Resource Enhancement and Protection Program (REAP)

Supporting Conservation Practices to Improve Farmers' Bottom Line

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REAP offsets 50 to 75 percent of the costs of no-till planting equipment, cover crops, forested streamside buffers, filter strips, grassed waterways, manure storage systems, composting and alternative manure treatment practices, conservation and nutrient/manure management plans, management intensive grazing systems, and other practices.

In the early 2000s, the Chesapeake Bay Foundation successfully led a coalition advocating for legislation for the Resource Enhancement and Protection (REAP) Program to provide tax credits to support conservation efforts on farms. REAP was established in July 2007 and became effective in October of the same year.

But we didn't stop there.

Every year, CBF fights ensure that the state budget continues to allocate sufficient funds, and were pleased that the 2014-15 budget includes $10 million in REAP tax credits.

What is REAP?

REAP offsets 50 to 75 percent of the costs of no-till planting equipment, cover crops, forested streamside buffers, filter strips, grassed waterways, manure storage systems, composting and alternative manure treatment practices, conservation and nutrient/manure management plans, management intensive grazing systems, and other practices.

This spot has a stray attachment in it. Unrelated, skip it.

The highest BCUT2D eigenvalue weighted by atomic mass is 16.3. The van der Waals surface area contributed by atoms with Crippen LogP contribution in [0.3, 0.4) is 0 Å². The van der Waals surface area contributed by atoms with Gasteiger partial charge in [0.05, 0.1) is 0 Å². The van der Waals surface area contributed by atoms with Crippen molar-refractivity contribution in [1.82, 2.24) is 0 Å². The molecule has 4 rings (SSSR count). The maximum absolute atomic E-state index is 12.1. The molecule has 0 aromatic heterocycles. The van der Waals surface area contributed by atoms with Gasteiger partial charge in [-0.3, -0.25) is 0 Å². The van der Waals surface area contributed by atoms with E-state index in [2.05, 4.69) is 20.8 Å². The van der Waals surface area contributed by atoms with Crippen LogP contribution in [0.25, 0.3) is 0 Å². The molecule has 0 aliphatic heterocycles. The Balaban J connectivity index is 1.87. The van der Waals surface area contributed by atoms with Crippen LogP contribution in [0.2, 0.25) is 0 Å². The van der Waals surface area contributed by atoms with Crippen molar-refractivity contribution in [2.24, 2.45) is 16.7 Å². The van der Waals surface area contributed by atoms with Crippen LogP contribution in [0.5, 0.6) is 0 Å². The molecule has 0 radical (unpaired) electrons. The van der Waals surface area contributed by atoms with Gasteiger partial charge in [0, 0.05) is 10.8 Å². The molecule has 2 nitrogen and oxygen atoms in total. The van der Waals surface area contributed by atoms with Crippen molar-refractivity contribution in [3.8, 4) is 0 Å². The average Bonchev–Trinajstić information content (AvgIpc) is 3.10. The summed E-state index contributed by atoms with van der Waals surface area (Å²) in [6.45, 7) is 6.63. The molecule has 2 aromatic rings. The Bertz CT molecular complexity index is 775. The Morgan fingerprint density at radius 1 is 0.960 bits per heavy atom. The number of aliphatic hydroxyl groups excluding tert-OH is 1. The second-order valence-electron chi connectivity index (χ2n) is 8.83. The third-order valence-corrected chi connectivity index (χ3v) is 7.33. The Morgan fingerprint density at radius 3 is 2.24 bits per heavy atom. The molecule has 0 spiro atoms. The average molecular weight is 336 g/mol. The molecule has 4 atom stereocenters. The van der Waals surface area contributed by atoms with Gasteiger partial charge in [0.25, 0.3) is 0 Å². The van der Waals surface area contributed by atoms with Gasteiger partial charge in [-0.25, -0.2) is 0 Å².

New guidelines also include equipment for manure injection, vertical tillage, and rolling cover crops to cut the need for herbicides before planting a subsequent crop. Credits for cover crops will be capped at $30 per acre for a single species, and $40 per acre for multiple species with higher costs and environmental benefits.

You can also contact your County Conservation District or Joel Semke at the State Conservation Commission, 717-705-4032.

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